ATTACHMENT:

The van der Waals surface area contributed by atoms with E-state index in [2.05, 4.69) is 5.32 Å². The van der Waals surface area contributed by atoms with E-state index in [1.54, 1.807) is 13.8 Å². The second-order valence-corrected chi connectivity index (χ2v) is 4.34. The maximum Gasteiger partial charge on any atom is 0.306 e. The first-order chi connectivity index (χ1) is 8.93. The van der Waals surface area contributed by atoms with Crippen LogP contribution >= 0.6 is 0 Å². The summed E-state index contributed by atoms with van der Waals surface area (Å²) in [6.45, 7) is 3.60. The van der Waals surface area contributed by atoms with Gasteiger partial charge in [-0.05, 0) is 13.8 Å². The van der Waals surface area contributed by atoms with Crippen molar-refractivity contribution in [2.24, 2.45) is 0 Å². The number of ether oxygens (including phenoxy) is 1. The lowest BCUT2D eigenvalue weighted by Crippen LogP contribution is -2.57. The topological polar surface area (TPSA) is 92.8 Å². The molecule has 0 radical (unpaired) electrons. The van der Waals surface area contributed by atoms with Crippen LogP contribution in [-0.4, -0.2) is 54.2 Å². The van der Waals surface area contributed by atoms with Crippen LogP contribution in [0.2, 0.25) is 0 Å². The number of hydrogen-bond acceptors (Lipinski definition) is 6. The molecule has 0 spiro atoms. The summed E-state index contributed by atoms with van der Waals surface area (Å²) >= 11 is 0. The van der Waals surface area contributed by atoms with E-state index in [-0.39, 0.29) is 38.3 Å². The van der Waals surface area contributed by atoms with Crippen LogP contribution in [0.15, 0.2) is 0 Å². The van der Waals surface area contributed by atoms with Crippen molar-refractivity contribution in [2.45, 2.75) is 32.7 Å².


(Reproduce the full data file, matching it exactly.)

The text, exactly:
The van der Waals surface area contributed by atoms with E-state index in [2.05, 4.69) is 5.32 Å². The van der Waals surface area contributed by atoms with E-state index in [1.54, 1.807) is 13.8 Å². The second-order valence-corrected chi connectivity index (χ2v) is 4.34. The maximum Gasteiger partial charge on any atom is 0.306 e. The first-order chi connectivity index (χ1) is 8.93. The van der Waals surface area contributed by atoms with Crippen LogP contribution >= 0.6 is 0 Å². The summed E-state index contributed by atoms with van der Waals surface area (Å²) in [6.45, 7) is 3.60. The van der Waals surface area contributed by atoms with Gasteiger partial charge in [-0.05, 0) is 13.8 Å². The van der Waals surface area contributed by atoms with Crippen molar-refractivity contribution in [2.24, 2.45) is 0 Å². The number of ether oxygens (including phenoxy) is 1. The lowest BCUT2D eigenvalue weighted by Crippen LogP contribution is -2.57. The topological polar surface area (TPSA) is 92.8 Å². The molecule has 0 radical (unpaired) electrons. The van der Waals surface area contributed by atoms with Crippen LogP contribution in [-0.4, -0.2) is 54.2 Å². The van der Waals surface area contributed by atoms with Crippen LogP contribution in [0.2, 0.25) is 0 Å². The number of hydrogen-bond acceptors (Lipinski definition) is 6. The molecule has 0 spiro atoms. The summed E-state index contributed by atoms with van der Waals surface area (Å²) >= 11 is 0. The van der Waals surface area contributed by atoms with E-state index in [-0.39, 0.29) is 38.3 Å². The van der Waals surface area contributed by atoms with Crippen LogP contribution in [0.15, 0.2) is 0 Å². The van der Waals surface area contributed by atoms with Crippen molar-refractivity contribution in [2.45, 2.75) is 32.7 Å².